When I was writing The Keys of Death, here’s something that really helped me: a playlist.
Why? Because music is emotionally evocative, and when combined with lyrics that told the story of a character’s heart or fit the mood I was trying to convey, the writing went more smoothly and I was able to maintain the emotional through-line of the book. My Keys of Death playlist included:
- the classic Andy Williams rendition of “It’s the Most Wonderful Time of the Year” (to get me into the yuletide spirit, since the events of the book occur at Christmastime, and it was summer when I did much of the initial draft)
- instrumental Irish music (reels and jigs) by Altan, plus “Sunday Bloody Sunday” and “October” by U2 (to make me feel like a rebellious northern Irish youth caught between happy-go-lucky “Irishness” and the anger of The Troubles)
- the hymns “You Raise Me Up” and “Be Still My Soul” (to express the spiritual yearning and anguish of the main characters)
Four songs in particular, though, I returned to over and over again, because each one matched up perfectly with one of the characters.
BTW, when I published the book in 2016, I put all the members of my mailing list into a virtual hat, stirred them around (virtually), and drew two lucky winners to receive those four songs from the Keys of Death playlist.
When I went to the music site to collect the four songs for the lucky winner, I found this:
Excuse me a moment while I rant about one of my pet peeves: I gave the songs to the lucky winner. I did not “gift” the songs, because gift is a noun, not a verb. This verbing of nouns, and vice versa, drives me batty. For example: I did not “author” The Keys of Death. I wrote it, and I am its author. If you say a person is “gifted,” are you trying to say that the person possesses rare personal qualities or talents, or that he has just been consigned to a life of indentured servitude?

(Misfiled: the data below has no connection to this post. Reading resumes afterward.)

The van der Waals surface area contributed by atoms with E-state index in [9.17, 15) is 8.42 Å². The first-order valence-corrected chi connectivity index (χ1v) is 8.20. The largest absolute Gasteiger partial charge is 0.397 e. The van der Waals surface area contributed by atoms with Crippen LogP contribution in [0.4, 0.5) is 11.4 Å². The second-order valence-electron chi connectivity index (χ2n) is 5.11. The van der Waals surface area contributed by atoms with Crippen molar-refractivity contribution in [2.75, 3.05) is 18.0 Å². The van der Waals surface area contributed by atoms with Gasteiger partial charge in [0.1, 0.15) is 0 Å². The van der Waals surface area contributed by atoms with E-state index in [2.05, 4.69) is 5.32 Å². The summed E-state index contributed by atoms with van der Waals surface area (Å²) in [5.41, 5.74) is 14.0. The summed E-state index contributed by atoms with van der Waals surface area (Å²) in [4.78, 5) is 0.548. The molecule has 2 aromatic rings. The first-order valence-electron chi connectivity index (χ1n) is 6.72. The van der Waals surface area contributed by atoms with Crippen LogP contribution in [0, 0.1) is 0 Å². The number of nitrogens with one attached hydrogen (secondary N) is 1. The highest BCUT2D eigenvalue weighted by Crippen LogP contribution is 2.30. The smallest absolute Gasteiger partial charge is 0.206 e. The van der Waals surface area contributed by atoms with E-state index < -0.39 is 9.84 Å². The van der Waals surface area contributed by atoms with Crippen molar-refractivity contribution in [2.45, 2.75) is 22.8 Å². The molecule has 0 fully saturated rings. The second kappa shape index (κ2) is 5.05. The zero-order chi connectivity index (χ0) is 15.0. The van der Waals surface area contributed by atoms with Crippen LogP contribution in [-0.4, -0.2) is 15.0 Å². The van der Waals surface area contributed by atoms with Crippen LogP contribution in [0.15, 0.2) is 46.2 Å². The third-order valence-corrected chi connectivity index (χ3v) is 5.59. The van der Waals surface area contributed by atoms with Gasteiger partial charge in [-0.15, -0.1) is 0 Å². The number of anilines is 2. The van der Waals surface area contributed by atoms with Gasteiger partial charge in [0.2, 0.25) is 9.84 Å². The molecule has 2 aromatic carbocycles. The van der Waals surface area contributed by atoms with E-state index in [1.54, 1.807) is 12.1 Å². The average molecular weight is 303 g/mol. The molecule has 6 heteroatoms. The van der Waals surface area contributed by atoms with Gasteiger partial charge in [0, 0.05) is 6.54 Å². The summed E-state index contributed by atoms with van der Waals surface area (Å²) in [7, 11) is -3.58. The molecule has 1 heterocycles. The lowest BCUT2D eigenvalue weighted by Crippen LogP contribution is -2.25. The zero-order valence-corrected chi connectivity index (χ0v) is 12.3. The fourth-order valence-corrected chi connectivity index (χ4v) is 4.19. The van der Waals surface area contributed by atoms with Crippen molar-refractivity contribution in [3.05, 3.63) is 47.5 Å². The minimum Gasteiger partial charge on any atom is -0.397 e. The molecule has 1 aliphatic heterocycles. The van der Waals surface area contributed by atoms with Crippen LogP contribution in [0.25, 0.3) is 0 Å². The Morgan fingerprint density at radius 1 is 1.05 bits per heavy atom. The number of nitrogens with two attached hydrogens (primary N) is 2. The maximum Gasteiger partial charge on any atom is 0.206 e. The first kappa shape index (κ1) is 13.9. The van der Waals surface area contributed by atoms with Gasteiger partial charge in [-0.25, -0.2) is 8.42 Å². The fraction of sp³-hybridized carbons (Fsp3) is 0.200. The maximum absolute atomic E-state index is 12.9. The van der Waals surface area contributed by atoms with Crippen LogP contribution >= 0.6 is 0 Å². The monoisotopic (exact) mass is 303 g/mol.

Another example: you may invite me to things, or you may send me an invitation, but please, please, puh-lease don’t send me an “invite.” Or worse, “gift” me an “invite.” Why do people do this? Why do people say, “This assertion I’m trying to make is evidenced by the following facts.” Evidenced? Since when is evidence a verb? Do you mean that your assertion is “proven by the following facts?” How about this one: “Clare Walker guested The Late Late Late Show.” You mean “Clare Walker served as guest host for The Late Late Late Show?” Or “Clare Walker substituted for the regular host of The Late Late Late Show?” Argh!
If you are okay with this crazed
use abuse of the English language, please visit Grammar Girl and get your head right. Sheesh.
Where was I?
Oh, yes. My four favorite songs on the playlist are:
Can guess which song applies to which character in The Keys of Death?